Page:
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Same subject, different points of view


“At A Gallop” by Thomas C. Jackson.

“At A Gallop” by Thomas C. Jackson.

A pair of current shows demonstrates similar subjects from very different points of view. Tom Jackson and Priscilla Steele have both been drawing the human form since the late 1960s. In 2008 they began drawing together in a group setting twice a week. That discipline created an intriguing examination of their ways of looking at objects. Their joint practice created bodies of work that had the same source yet utterly different methods of execution and sensibility. The differences created a dialog about why artists draw human figures.

Curators found this so interesting that the two artists’ “Dialog Human” has been featured at two of the state’s most interesting galleries. Earlier this year, the exhibition was shown at Waterloo Center for the Arts and now it’s featured at ICON, Fairfield’s main contemporary art gallery (through Oct. 27).

Jackson uses single ink brushes to draw directly from life without any preliminary pencil sketching. His single lines are final. There is no layering or erasure. He calls this “working without a net.” Such technique separates his work from that of most people drawing from life. His drawings also scuttle nervously between control and spontaneity, as well as between light and shadow. He draws with white line on black paper to accentuate light and with black ink on white paper for shadows. In shadow drawings, incomplete figures force audience participation. He draws both gestures — rapidly made with overlapping lines — and more contemplative figures. Sometimes he randomly adds color to emphasize the abstract quality of his observations.

Steele’s methods are quite different. In her large drawings, she draws like a deconstructionist, sometimes just using portions of a human figure to employ as parts of a larger composition. She layers multiple renderings of body parts, erases, paints over and redraws so many layers that her final drawings seem animated. In her small works, the single line is often left to stand on its own. Or it is cut up and used in found object collages. In both large and small drawings, she suggests a passage of time by allowing so many things to accumulate.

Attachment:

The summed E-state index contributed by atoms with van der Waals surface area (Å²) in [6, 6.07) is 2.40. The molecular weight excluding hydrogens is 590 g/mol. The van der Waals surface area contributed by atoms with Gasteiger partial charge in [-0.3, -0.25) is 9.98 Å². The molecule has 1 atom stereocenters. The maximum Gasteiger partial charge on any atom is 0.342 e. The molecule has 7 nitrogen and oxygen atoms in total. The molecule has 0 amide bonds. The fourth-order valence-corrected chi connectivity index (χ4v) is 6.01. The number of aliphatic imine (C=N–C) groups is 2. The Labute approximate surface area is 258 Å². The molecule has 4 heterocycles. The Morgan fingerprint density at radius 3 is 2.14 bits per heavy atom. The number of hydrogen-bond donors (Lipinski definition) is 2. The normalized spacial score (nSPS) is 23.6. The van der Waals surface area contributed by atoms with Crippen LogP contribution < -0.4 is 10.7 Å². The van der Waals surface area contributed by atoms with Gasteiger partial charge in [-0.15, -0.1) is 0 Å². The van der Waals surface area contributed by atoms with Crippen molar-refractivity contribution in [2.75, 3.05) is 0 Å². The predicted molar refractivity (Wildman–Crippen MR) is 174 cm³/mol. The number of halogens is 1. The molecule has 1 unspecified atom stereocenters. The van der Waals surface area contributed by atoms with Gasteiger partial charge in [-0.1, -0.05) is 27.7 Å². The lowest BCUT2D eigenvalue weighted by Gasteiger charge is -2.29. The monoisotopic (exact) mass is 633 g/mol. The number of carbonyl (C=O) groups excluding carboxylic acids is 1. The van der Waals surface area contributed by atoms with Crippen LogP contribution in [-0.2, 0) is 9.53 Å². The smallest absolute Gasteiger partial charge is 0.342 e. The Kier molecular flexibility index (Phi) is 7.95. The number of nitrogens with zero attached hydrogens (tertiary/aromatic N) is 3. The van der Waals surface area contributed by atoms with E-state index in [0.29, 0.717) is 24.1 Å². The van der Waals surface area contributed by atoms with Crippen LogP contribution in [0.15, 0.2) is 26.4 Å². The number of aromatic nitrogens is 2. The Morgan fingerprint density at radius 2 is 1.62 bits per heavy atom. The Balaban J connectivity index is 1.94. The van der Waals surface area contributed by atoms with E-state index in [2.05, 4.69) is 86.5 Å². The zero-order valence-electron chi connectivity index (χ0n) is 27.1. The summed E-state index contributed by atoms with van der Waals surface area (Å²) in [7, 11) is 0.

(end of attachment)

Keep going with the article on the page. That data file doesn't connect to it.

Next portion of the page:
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Both artists are also parts of current shows in Des Moines. Steele is showing both figurative and botanical drawings at Olson- Larsen (through Nov. 29). That show also includes Edward Avila’s almost religious, pastel and acrylic visions of architectural spaces and Jan Zelfer-Redmond’s latest abstractions, reminiscent of Joseph Cornell. Jackson is among some 65 artists in Moberg Gallery’s ambitious “Works on Paper” show (through Oct. 22). He shows both single brush ink drawings and other media. TJ Moberg calls Jackson the most versatile artist in Iowa for his mastery of so many media.

Des Moines Art Center’s Print Gallery is now exhibiting “From Icon to Abstraction” (through Feb. 15). This show demonstrates the different visions of war created by two Russian artists during World War I. Neo-Primitivist Natalia Goncharova’s crayon lithographs “War: Mystical Images” are iconic in the Eastern Orthodox sense of that abused word. Archangels and heavenly hordes come to fight with the Russian army. Alexei Kruchenykha viewed the war abstractly. His series “Universal War” presents collages filled with non-objective representations of tissue and fabric, with maybe the suggestion of a cannon or flagpole here or there. These collages are said to have anticipated Henri Matisse’s famous “Jazz” by 30 years.

The absurdity of war is also demonstrated by Kruychenykha’s poetry which set his Universal War some 70 years in the future. He suggests that war has a cleansing power, philosophically. Curator Amy Worthen notes that in reality he had no interest in participating, running off to the Caucasus to avoid the draft. CV

Jim Duncan is a freelance writer who has penned nine different columns for Cityview and its sister publications beginning in 1987.


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